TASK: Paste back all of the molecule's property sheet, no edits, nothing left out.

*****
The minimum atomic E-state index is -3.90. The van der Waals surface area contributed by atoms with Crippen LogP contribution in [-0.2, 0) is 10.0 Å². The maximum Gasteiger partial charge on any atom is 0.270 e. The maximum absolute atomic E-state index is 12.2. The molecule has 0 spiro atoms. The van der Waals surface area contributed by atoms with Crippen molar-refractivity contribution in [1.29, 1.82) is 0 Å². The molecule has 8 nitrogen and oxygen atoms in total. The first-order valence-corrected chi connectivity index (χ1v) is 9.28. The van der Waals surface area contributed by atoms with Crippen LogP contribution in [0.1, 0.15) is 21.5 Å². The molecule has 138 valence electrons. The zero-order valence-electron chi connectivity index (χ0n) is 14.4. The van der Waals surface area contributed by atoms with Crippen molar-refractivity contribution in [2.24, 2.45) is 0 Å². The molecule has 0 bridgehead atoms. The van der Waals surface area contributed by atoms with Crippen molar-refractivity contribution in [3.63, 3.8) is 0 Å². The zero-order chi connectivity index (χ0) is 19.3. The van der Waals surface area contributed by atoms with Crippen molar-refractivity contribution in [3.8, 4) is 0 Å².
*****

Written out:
The minimum atomic E-state index is -3.90. The van der Waals surface area contributed by atoms with Crippen LogP contribution in [-0.2, 0) is 10.0 Å². The maximum Gasteiger partial charge on any atom is 0.270 e. The maximum absolute atomic E-state index is 12.2. The molecule has 0 spiro atoms. The van der Waals surface area contributed by atoms with Crippen molar-refractivity contribution in [1.29, 1.82) is 0 Å². The molecule has 8 nitrogen and oxygen atoms in total. The first-order valence-corrected chi connectivity index (χ1v) is 9.28. The van der Waals surface area contributed by atoms with Crippen LogP contribution in [0.1, 0.15) is 21.5 Å². The molecule has 138 valence electrons. The zero-order valence-electron chi connectivity index (χ0n) is 14.4. The van der Waals surface area contributed by atoms with Crippen molar-refractivity contribution in [2.24, 2.45) is 0 Å². The molecule has 0 bridgehead atoms. The van der Waals surface area contributed by atoms with Crippen molar-refractivity contribution in [3.63, 3.8) is 0 Å². The zero-order chi connectivity index (χ0) is 19.3. The van der Waals surface area contributed by atoms with Crippen molar-refractivity contribution in [3.8, 4) is 0 Å².